I'm surrounded by so many botanical treasures here in northeastern New York, I can hardly keep up with them as they make their appearance! Just in the first three days of June I searched and found Wild Calla, Bog Laurel, Labrador Tea, Three-leaved False Solomon's Seal, and Virginia Chain Fern in a Warren County sphagnum bog; Glaucous Honeysuckle and Bunchberry blooming along a dusty Adirondack road in Essex County; and Green Dragon, Canada Onion and Deerberry blooms in a floodplain along the Hoosic River in Rensselaer County. I found many more plants, too, but these were the most photogenic!
A Warren County Sphagnum Bog
Wild Calla (Calla palustris) was blooming by the hundreds in this bog, with tiny flowers covering the chubby central green spadix. The snowy-white spathes and broad, green, heart-shaped leaves helped us locate them among all the other abundant greenery.
Virginia Chain Fern (Anchistea virginica), with unfurling fronds. Although most ferns are notoriously difficult to identify at this stage, the fact that these fronds are strung out in a line and not emerging from a central cluster helped to suggest that identity immediately. The distinctive veining of the individual pinnae as well as the acidic habitat offered additional evidence. (Also, a friend who knows about these, told us that we would find them here!)
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A Wilderness-Area Road in Essex County
Glaucous Honeysuckle (Lonicera dioica), a vining plant, is one of our few native honeysuckles. It is immediately recognizable by its showy terminal clusters of multi-colored flowers, which eventually produce equally showy clusters of red berries, centered within the terminal leaf-pair that is fused into one. I actually made the effort to visit this distant site so that I could lay my eyes on the beautiful Wild Purple Clematis that usually sprawls across the same marble boulders this honeysuckle vine does, and always this very week in June. But a late frost must have nipped off all the clematis flower buds this year, since not a single bloom or bud could I find among its trailing vine. Ah well, there's always next year! And the beauty of abundant Glaucous Honeysuckle flowers offered a kind of compensation.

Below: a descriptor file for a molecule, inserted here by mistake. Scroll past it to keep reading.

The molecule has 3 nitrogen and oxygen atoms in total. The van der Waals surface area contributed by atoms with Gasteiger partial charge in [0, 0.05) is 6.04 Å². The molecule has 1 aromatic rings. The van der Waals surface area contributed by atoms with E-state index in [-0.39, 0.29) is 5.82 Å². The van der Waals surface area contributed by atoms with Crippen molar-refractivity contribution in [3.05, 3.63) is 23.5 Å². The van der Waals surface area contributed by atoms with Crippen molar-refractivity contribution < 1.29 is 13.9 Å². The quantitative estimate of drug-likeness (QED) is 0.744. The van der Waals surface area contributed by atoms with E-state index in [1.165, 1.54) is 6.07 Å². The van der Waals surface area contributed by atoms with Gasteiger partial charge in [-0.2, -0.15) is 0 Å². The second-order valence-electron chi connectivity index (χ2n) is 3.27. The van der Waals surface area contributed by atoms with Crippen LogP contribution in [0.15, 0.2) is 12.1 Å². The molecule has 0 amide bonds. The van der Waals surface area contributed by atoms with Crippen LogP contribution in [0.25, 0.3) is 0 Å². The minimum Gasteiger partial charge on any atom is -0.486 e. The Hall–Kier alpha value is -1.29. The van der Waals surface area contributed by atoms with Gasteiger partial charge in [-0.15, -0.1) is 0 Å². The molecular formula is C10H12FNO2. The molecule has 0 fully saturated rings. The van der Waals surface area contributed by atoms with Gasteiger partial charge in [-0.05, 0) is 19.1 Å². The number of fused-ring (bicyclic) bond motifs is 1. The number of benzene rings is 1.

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Banks of the Hoosic River, Rensselaer County
Green Dragon (Arisaema dracontium) is related to our more familiar Jack-in-the-Pulpit and bears its odd flowers in a similar way, except that the Green Dragon's yellowish spadix is so long and narrow it can't be contained within its hooding spathe and "reaches for the sky!" And it is definitely not as widely common as J-Pulpits, at least in my experience, for this alluvial riverbank along the Hoosic River is the only place I have ever found them. And here they grow in abundant numbers as well as to prodigious size, attesting to the nutrient richness of the site.